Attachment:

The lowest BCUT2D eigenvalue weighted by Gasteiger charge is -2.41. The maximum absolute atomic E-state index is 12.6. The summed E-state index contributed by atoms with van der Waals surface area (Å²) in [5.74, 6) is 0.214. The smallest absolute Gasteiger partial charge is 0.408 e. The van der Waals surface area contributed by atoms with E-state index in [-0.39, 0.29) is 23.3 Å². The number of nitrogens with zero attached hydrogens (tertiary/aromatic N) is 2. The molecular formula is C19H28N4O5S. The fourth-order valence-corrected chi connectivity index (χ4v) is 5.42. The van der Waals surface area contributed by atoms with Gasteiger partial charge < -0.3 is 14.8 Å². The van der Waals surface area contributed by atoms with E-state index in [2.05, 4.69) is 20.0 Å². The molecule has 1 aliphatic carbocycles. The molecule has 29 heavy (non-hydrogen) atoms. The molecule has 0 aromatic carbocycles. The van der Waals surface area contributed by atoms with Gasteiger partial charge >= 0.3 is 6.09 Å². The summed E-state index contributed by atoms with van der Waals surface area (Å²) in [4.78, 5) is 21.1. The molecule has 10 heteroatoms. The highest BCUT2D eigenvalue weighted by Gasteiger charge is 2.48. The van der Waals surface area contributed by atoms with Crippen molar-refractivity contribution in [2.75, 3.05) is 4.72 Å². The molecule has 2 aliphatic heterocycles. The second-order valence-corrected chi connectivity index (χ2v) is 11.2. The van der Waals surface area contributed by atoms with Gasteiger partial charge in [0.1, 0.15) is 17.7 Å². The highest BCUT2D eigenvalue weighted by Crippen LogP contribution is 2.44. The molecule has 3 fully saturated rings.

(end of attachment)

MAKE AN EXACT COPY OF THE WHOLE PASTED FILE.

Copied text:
The lowest BCUT2D eigenvalue weighted by Gasteiger charge is -2.41. The maximum absolute atomic E-state index is 12.6. The summed E-state index contributed by atoms with van der Waals surface area (Å²) in [5.74, 6) is 0.214. The smallest absolute Gasteiger partial charge is 0.408 e. The van der Waals surface area contributed by atoms with E-state index in [-0.39, 0.29) is 23.3 Å². The number of nitrogens with zero attached hydrogens (tertiary/aromatic N) is 2. The molecular formula is C19H28N4O5S. The fourth-order valence-corrected chi connectivity index (χ4v) is 5.42. The van der Waals surface area contributed by atoms with Gasteiger partial charge < -0.3 is 14.8 Å². The van der Waals surface area contributed by atoms with E-state index in [2.05, 4.69) is 20.0 Å². The molecule has 1 aliphatic carbocycles. The molecule has 29 heavy (non-hydrogen) atoms. The molecule has 0 aromatic carbocycles. The van der Waals surface area contributed by atoms with Gasteiger partial charge >= 0.3 is 6.09 Å². The summed E-state index contributed by atoms with van der Waals surface area (Å²) in [4.78, 5) is 21.1. The molecule has 10 heteroatoms. The highest BCUT2D eigenvalue weighted by Gasteiger charge is 2.48. The van der Waals surface area contributed by atoms with Crippen molar-refractivity contribution in [2.75, 3.05) is 4.72 Å². The molecule has 2 aliphatic heterocycles. The second-order valence-corrected chi connectivity index (χ2v) is 11.2. The van der Waals surface area contributed by atoms with Gasteiger partial charge in [0.1, 0.15) is 17.7 Å². The highest BCUT2D eigenvalue weighted by Crippen LogP contribution is 2.44. The molecule has 3 fully saturated rings.